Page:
This poster gives an overview of the background and development of EXTRAMUEP [http://extramuep.mah.se], a stand-alone web application for DSpace data extraction, an application that aims at motivating content-owners to deposit more of their works as well as facilitating dissemination and administration of research. The main feature of this tool is the conversion of DSpace data into ready-to-use files in the user’s ‘Office’ applications.
EXTRAMUEP is developed for Malmö University Electronic Publishing [http://mah.se/muep], to ensure that data entered in DSpace is not only created and used, but more importantly re-used by the university itself. The workflow for the majority of entries in the system relies on authors registering their works themselves, and members of faculty reviewing the records before they are accepted. In in-depth interviews, we have received an explicit message from several researchers that, due to lack of time, parallel publishing in the institutional repository would only be prioritised if the organisation or funding agencies decided it to be mandatory or strongly encouraged. These responses made it clear to us that we needed to be pro-active and find other ways to ensure that research at Malmö University is made more visible and MUEP even more useful.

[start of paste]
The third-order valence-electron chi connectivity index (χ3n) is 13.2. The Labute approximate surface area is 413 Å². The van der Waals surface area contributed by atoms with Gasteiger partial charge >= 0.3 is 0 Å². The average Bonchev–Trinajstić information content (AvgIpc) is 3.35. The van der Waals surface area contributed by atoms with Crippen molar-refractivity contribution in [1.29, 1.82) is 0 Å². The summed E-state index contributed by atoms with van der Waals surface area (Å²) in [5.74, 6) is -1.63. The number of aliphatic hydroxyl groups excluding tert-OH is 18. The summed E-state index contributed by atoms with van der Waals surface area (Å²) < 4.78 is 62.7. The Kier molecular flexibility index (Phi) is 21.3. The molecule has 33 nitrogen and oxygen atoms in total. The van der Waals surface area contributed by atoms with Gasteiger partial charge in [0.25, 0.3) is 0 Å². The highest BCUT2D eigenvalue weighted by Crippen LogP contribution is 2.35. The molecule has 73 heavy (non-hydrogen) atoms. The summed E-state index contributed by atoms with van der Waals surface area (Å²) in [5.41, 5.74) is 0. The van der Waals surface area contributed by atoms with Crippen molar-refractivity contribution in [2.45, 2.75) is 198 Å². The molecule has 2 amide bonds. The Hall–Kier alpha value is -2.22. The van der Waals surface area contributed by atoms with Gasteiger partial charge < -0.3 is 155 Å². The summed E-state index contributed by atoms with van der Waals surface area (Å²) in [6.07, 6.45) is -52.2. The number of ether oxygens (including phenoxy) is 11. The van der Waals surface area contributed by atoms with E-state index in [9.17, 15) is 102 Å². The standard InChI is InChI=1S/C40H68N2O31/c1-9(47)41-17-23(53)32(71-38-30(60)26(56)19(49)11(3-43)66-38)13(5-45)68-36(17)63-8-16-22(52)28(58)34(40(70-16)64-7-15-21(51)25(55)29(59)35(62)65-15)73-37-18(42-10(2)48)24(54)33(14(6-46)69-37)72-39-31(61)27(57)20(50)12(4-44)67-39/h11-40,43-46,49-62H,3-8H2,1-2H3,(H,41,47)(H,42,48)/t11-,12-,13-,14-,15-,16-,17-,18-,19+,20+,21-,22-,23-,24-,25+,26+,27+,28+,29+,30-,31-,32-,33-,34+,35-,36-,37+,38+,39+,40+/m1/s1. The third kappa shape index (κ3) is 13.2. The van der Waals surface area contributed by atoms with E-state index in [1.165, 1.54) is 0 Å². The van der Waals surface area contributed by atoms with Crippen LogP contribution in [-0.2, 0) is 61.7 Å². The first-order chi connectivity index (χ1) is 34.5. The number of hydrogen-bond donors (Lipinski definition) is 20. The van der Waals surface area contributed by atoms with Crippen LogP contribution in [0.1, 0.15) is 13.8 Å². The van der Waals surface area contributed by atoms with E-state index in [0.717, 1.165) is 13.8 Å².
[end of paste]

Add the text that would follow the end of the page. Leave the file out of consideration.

Hence we developed EXTRAMUEP. For the end-users EXTRAMUEP is a web-based interface where the user downloads a file that is opened in their favourite software used for spreadsheets and word processing.
The application itself can be adapted for other formats, layouts and field extractions. It is a stand-alone web-based PHP-solution, which calls the database directly and maps Rich Text Format and HTML 4.0 as the output formats. The application tells the browser to open the files in the software that is associated with the specific content types. The application for EXTRAMUEP will be documented and packaged for usage and further development by others in the DSpace community.
The current presentation format in EXTRAMUEP follows the university’s internal needs, which e.g. is used for statistical purposes and to determine keys for funding upcoming years. The information in the spreadsheets is similar to the one we have in DSpace, and we could see the benefits of getting the data extracted automatically for this purpose, and in a way that does not require end-users to use other software than the ones they are used to in their desktop environment.
In 2006 we made a manual copy and paste of the DSpace-data into spreadsheets, as an attempt to see if the metadata was good enough for the task. In the evaluations afterwards we found out that a majority of the researchers that had added their data in DSpace had a positive attitude to doing it again for 2007, and that the administrative staff could see a slight improvement of data quality this year. After this test in 2006, we find researchers that regularly add their publications to DSpace. We have also seen an increased amount of full-texts being uploaded into the repository and data added that is not mandatory, such as abstracts and links to full-texts etc.